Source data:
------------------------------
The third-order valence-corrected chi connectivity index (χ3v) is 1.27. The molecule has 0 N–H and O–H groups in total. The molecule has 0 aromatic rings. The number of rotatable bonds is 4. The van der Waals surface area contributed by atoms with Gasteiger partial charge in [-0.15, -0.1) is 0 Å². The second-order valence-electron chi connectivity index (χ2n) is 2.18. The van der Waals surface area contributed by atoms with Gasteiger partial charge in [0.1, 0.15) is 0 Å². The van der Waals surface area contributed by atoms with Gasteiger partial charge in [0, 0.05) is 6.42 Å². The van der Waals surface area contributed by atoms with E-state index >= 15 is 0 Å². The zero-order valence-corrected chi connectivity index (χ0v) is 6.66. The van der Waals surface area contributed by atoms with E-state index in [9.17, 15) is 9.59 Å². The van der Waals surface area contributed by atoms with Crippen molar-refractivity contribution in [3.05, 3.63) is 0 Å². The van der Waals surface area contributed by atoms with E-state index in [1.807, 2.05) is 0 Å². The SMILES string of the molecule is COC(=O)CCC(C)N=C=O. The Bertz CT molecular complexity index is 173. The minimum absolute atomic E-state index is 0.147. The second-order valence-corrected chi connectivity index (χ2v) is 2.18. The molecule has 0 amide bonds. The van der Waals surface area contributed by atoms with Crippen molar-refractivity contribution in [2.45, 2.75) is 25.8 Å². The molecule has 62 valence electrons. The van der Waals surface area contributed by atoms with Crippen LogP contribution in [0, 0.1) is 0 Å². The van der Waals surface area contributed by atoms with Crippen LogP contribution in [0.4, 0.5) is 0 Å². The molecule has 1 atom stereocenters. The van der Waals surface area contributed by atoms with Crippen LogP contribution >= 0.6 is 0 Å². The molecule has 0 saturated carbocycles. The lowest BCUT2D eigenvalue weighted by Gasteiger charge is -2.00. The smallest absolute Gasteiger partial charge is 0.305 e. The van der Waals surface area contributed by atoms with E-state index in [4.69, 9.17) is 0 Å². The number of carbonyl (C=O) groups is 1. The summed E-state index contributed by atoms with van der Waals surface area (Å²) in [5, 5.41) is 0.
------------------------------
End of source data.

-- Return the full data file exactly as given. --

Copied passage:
The third-order valence-corrected chi connectivity index (χ3v) is 1.27. The molecule has 0 N–H and O–H groups in total. The molecule has 0 aromatic rings. The number of rotatable bonds is 4. The van der Waals surface area contributed by atoms with Gasteiger partial charge in [-0.15, -0.1) is 0 Å². The second-order valence-electron chi connectivity index (χ2n) is 2.18. The van der Waals surface area contributed by atoms with Gasteiger partial charge in [0.1, 0.15) is 0 Å². The van der Waals surface area contributed by atoms with Gasteiger partial charge in [0, 0.05) is 6.42 Å². The van der Waals surface area contributed by atoms with E-state index >= 15 is 0 Å². The zero-order valence-corrected chi connectivity index (χ0v) is 6.66. The van der Waals surface area contributed by atoms with E-state index in [9.17, 15) is 9.59 Å². The van der Waals surface area contributed by atoms with Crippen molar-refractivity contribution in [3.05, 3.63) is 0 Å². The van der Waals surface area contributed by atoms with E-state index in [1.807, 2.05) is 0 Å². The SMILES string of the molecule is COC(=O)CCC(C)N=C=O. The Bertz CT molecular complexity index is 173. The minimum absolute atomic E-state index is 0.147. The second-order valence-corrected chi connectivity index (χ2v) is 2.18. The molecule has 0 amide bonds. The van der Waals surface area contributed by atoms with Crippen molar-refractivity contribution in [2.45, 2.75) is 25.8 Å². The molecule has 62 valence electrons. The van der Waals surface area contributed by atoms with Crippen LogP contribution in [0, 0.1) is 0 Å². The van der Waals surface area contributed by atoms with Crippen LogP contribution in [0.4, 0.5) is 0 Å². The molecule has 1 atom stereocenters. The van der Waals surface area contributed by atoms with Crippen LogP contribution >= 0.6 is 0 Å². The molecule has 0 saturated carbocycles. The lowest BCUT2D eigenvalue weighted by Gasteiger charge is -2.00. The smallest absolute Gasteiger partial charge is 0.305 e. The van der Waals surface area contributed by atoms with E-state index in [4.69, 9.17) is 0 Å². The number of carbonyl (C=O) groups is 1. The summed E-state index contributed by atoms with van der Waals surface area (Å²) in [5, 5.41) is 0.